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June 2001 |
Coordinated Control Methods Vanquish Apple
& Pear Pest By
November 26, 2001
It took time for apple and pear growers in the northwestern
United States to buy into the concept of areawide pest control. But when all
was said and done, Agricultural Research
O. Calkins--with help from many quarters, including state university
scientists, ARS scientists and private sector partners--demonstrated that
growers could band together across large areas to curb the codling moth, with
reduced use of chemical pesticides.
Without pesticides or other controls, the codling moth alone
could destroy up to 80 percent of the region's apple crop and half of its
pears. So Calkins, as the program coordinator, decided to bring to bear
everything known about monitoring the moth and curbing its spread by
Calkins convinced 68 growers to try mating disruption in their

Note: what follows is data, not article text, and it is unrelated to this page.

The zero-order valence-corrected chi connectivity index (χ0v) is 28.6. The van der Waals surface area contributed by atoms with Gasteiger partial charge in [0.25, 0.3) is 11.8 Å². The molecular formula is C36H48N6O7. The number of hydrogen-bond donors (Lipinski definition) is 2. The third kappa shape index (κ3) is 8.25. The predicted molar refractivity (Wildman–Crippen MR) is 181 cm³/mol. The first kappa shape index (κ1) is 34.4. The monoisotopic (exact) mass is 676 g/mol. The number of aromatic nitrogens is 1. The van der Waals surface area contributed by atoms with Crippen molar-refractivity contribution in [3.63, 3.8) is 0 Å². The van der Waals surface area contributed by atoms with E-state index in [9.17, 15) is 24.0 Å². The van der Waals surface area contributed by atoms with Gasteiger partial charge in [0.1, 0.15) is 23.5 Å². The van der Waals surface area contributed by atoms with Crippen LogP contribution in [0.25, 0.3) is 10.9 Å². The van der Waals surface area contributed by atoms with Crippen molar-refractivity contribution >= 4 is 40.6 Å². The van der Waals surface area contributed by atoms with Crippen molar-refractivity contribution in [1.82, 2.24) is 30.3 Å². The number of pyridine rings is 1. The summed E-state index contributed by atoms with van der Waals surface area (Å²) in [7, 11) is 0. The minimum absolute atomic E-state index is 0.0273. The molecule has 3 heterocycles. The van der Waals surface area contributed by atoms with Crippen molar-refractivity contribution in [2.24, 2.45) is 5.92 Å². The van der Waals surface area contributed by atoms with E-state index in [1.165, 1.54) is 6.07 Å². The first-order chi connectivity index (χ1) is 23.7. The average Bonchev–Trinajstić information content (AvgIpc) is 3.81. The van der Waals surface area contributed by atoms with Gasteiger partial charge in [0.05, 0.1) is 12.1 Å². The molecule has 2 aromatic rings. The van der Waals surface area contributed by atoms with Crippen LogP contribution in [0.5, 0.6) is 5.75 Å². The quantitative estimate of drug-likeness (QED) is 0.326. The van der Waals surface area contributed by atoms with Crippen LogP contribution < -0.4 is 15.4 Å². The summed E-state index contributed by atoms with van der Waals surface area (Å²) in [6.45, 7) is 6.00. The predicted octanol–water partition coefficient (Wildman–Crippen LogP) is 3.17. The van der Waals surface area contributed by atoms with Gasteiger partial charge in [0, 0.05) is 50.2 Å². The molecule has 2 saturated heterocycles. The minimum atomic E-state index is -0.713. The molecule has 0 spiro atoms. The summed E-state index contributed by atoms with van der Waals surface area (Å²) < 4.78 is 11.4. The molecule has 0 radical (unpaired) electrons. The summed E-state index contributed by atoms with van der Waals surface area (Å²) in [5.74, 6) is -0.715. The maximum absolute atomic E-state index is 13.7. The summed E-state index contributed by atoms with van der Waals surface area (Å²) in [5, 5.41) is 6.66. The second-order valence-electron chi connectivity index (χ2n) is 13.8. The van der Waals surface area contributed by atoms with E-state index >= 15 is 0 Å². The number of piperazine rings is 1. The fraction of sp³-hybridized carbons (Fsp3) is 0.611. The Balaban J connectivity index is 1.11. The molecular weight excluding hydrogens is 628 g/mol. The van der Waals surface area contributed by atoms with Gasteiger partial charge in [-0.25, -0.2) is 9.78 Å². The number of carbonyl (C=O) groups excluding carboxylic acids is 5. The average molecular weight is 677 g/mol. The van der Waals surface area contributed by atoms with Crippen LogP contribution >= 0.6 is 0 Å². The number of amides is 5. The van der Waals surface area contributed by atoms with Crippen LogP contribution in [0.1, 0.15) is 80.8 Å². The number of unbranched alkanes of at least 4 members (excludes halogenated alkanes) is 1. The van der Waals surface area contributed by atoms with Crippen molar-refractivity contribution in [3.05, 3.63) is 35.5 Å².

orchards. In 1994, they began with 3,000 acres at five sites in Washington,
Oregon and California. To reduce pesticide use, they adopted classic integrated
pest management (IPM) techniques including release of pheromones to confuse
moths in search of mates and, at one site, release of sterile males to prevent
fertilization of females.
Today, Northwest orchardists have reduced their pesticide
applications by about 80 percent. This has led to new knowledge of secondary
insect pests and the natural parasites and predators that can help keep the
pests in check if pesticide use is reduced.
Fruit on more than 120,000 acres of orchards in Washington,
Oregon and California is now being grown under areawide IPM practices. And
while ARS oversight has ended, a new university-led phase continues the
innovative approach to crop protection. To read more about the five-year
Codling Moth Areawide Suppression Program and its findings, see the
November issue of
ARS is the U.S. Department of
Agriculture's chief scientific research agency. Calkins leads the agency's
Yakima Agricultural Research
Laboratory in Wapato, Wash.